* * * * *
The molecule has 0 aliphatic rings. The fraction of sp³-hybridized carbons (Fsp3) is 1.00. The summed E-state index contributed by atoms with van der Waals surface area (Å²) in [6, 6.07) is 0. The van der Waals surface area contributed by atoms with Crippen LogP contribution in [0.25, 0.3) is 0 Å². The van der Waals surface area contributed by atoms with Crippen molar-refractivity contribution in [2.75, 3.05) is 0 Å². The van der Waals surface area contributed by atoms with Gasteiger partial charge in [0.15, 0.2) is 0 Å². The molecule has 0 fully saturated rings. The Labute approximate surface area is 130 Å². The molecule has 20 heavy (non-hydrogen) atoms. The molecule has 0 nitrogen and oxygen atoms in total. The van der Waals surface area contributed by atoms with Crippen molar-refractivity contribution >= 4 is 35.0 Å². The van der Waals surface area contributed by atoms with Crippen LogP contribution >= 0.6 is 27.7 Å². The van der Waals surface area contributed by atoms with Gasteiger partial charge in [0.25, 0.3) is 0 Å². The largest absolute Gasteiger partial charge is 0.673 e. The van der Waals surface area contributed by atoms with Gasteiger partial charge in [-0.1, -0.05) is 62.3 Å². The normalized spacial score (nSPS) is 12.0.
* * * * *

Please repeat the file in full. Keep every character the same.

The molecule has 0 aliphatic rings. The fraction of sp³-hybridized carbons (Fsp3) is 1.00. The summed E-state index contributed by atoms with van der Waals surface area (Å²) in [6, 6.07) is 0. The van der Waals surface area contributed by atoms with Crippen LogP contribution in [0.25, 0.3) is 0 Å². The van der Waals surface area contributed by atoms with Crippen molar-refractivity contribution in [2.75, 3.05) is 0 Å². The van der Waals surface area contributed by atoms with Gasteiger partial charge in [0.15, 0.2) is 0 Å². The molecule has 0 fully saturated rings. The Labute approximate surface area is 130 Å². The molecule has 20 heavy (non-hydrogen) atoms. The molecule has 0 nitrogen and oxygen atoms in total. The van der Waals surface area contributed by atoms with Crippen molar-refractivity contribution >= 4 is 35.0 Å². The van der Waals surface area contributed by atoms with Crippen LogP contribution >= 0.6 is 27.7 Å². The van der Waals surface area contributed by atoms with Gasteiger partial charge in [0.25, 0.3) is 0 Å². The largest absolute Gasteiger partial charge is 0.673 e. The van der Waals surface area contributed by atoms with Gasteiger partial charge in [-0.1, -0.05) is 62.3 Å². The normalized spacial score (nSPS) is 12.0.